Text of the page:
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Bulls Ask, Is It 2003 All Over Again?


Are we surging into a July peak?

Editor's Note: The following is a free edition of Jeff Cooper's Daily Market Report. For a FREE 2-week trial, click here.

Come out upon my seas,
Cursed missed opportunities
Am I a part of the cure
Or am I part of the disease

-Clocks (Coldplay)

The bullish argument: It's 2003 all over again.

However, the daily chart from the spring of 2002 through 2003 shows some conspicuous differences in the pattern between then and now.

While it's possible to connect the dots between 2 drives to a low into the undercut low of October 2002 (an undercut of the July low), the market hasn't yet traced out a test of a test Pattern, such as the one that occurred in March 2003. It's only when the first significant correction after the first advance off a low overbalances the prior legs down in time, price, and percentages that there can be any kind of confirmation of a new bull market.

So, while we may have a W formation in, we don't have a W, V bottoming pattern. Moreover, there's a distinct difference between the marginal undercut low in October 2002 with the substantially lower low this March below the prior November 2008 low. In addition, it's noteworthy that the S&P rallied to below its 200-DMA following the October 2002 low before successfully attacking it in 2003. In fact, on the heels of the October 2002 low, there were 2 failed attempts to successfully convert the 200-DMA.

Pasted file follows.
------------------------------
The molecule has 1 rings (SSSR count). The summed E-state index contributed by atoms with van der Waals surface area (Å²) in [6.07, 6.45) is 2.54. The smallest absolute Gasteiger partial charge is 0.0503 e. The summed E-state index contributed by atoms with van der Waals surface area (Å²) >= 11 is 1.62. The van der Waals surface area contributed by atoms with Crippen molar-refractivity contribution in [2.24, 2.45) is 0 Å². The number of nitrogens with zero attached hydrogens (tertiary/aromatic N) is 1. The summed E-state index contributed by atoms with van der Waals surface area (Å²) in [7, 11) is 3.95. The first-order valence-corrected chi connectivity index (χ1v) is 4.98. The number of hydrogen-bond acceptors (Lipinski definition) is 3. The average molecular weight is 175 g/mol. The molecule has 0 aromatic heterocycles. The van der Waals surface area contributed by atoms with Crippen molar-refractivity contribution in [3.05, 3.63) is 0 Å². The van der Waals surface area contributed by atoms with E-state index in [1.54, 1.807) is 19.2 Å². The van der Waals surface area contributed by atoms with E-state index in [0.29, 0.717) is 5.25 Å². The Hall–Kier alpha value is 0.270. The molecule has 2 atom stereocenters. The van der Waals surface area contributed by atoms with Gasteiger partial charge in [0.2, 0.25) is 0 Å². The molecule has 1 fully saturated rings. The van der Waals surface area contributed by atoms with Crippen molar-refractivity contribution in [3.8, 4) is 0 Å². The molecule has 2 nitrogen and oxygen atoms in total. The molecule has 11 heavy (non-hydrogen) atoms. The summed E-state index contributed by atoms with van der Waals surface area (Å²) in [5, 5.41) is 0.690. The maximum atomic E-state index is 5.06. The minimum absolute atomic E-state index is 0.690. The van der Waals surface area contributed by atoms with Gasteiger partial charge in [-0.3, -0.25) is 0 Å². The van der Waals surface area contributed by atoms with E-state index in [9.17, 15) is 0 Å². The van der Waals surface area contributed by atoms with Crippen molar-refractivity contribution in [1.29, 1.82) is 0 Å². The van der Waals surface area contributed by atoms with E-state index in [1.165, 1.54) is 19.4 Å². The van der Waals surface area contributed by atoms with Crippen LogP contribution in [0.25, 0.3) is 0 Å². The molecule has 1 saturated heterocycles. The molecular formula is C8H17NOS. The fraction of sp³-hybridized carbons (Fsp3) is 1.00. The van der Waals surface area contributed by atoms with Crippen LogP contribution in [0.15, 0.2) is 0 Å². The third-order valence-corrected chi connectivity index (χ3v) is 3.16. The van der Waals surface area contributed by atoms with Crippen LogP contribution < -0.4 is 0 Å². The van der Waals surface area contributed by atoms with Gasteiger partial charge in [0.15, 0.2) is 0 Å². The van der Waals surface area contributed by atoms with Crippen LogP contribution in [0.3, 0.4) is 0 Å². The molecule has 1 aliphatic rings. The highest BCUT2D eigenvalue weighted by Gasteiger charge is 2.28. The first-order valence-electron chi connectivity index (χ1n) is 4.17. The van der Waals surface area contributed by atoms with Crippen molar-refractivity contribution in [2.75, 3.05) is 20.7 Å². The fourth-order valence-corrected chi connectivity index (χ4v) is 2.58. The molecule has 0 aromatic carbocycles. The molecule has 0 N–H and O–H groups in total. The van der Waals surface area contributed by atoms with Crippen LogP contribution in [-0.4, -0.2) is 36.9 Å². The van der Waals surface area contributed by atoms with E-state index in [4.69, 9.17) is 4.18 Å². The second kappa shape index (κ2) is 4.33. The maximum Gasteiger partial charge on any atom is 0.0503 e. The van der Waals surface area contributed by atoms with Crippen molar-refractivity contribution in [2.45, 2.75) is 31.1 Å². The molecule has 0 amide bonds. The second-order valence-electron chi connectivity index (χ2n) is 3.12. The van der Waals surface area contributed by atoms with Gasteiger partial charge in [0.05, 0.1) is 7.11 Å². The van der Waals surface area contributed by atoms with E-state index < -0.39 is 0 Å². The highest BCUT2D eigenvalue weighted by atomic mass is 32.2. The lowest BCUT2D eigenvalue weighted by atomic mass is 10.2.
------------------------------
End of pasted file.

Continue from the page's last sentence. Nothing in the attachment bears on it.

In my experience, when a stock or an index rises up to below its 200-DMA, it's mustering strength for an eventual successful recapture of the moving average. This, as opposed to an immediate spike over the 200-DMA, which grabs the stops of the shorts and serves to weaken the market. The current advance shows the S&P has rallied above its 200-DMA, and bullish expectation are that now the 200-DMA will be supportive on any retreat. This is one of the technical factors in Thursday's anticipated snapper.

Another factor in yesterday's rally is option expiration today and the crushing of the premium in both puts and calls. The majority of SPY calls will expire worthless with the S&P below 920, while the majority of puts will expire worthless with the S&P above 900. The market appears poised to flatten out into this 920 level into the weekend. At the same time, the Weekly Swing Pivot (where the weekly chart turned down) is at 926.44.

A test of that level may play out.
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No positions in stocks mentioned.

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